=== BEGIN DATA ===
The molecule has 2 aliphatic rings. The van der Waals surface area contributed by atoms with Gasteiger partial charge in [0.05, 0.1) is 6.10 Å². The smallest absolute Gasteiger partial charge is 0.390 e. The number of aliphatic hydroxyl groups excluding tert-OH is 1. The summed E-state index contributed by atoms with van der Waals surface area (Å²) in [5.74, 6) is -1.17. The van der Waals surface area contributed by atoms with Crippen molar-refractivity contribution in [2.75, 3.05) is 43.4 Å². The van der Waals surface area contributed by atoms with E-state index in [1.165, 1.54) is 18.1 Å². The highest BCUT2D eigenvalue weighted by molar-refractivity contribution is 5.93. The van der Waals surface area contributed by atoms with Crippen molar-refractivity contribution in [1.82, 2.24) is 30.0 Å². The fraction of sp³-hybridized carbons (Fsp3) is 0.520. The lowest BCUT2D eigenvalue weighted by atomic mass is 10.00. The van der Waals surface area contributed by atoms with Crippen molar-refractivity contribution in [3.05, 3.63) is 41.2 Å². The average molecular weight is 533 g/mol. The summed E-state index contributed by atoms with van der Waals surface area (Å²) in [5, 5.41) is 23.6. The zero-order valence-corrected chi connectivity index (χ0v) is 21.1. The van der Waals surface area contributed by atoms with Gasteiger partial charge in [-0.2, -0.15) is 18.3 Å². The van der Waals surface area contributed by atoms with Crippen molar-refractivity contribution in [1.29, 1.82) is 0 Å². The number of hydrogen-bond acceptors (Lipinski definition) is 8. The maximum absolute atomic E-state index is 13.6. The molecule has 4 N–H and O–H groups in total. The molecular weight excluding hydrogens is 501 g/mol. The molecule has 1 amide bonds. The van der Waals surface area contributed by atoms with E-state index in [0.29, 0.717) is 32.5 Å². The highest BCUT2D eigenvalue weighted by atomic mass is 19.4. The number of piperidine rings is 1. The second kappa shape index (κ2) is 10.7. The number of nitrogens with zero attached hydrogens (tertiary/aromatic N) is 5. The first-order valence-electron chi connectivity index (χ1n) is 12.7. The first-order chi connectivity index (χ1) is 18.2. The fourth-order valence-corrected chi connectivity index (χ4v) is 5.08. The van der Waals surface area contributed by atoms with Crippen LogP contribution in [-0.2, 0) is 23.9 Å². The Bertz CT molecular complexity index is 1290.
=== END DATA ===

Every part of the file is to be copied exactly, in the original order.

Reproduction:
The molecule has 2 aliphatic rings. The van der Waals surface area contributed by atoms with Gasteiger partial charge in [0.05, 0.1) is 6.10 Å². The smallest absolute Gasteiger partial charge is 0.390 e. The number of aliphatic hydroxyl groups excluding tert-OH is 1. The summed E-state index contributed by atoms with van der Waals surface area (Å²) in [5.74, 6) is -1.17. The van der Waals surface area contributed by atoms with Crippen molar-refractivity contribution in [2.75, 3.05) is 43.4 Å². The van der Waals surface area contributed by atoms with E-state index in [1.165, 1.54) is 18.1 Å². The highest BCUT2D eigenvalue weighted by molar-refractivity contribution is 5.93. The van der Waals surface area contributed by atoms with Crippen molar-refractivity contribution in [1.82, 2.24) is 30.0 Å². The fraction of sp³-hybridized carbons (Fsp3) is 0.520. The lowest BCUT2D eigenvalue weighted by atomic mass is 10.00. The van der Waals surface area contributed by atoms with Crippen molar-refractivity contribution in [3.05, 3.63) is 41.2 Å². The average molecular weight is 533 g/mol. The summed E-state index contributed by atoms with van der Waals surface area (Å²) in [5, 5.41) is 23.6. The zero-order valence-corrected chi connectivity index (χ0v) is 21.1. The van der Waals surface area contributed by atoms with Gasteiger partial charge in [-0.2, -0.15) is 18.3 Å². The van der Waals surface area contributed by atoms with Crippen molar-refractivity contribution in [1.29, 1.82) is 0 Å². The number of hydrogen-bond acceptors (Lipinski definition) is 8. The maximum absolute atomic E-state index is 13.6. The molecule has 4 N–H and O–H groups in total. The molecular weight excluding hydrogens is 501 g/mol. The molecule has 1 amide bonds. The van der Waals surface area contributed by atoms with E-state index in [0.29, 0.717) is 32.5 Å². The highest BCUT2D eigenvalue weighted by atomic mass is 19.4. The number of piperidine rings is 1. The second kappa shape index (κ2) is 10.7. The number of nitrogens with zero attached hydrogens (tertiary/aromatic N) is 5. The first-order valence-electron chi connectivity index (χ1n) is 12.7. The first-order chi connectivity index (χ1) is 18.2. The fourth-order valence-corrected chi connectivity index (χ4v) is 5.08. The van der Waals surface area contributed by atoms with Crippen LogP contribution in [-0.2, 0) is 23.9 Å². The Bertz CT molecular complexity index is 1290.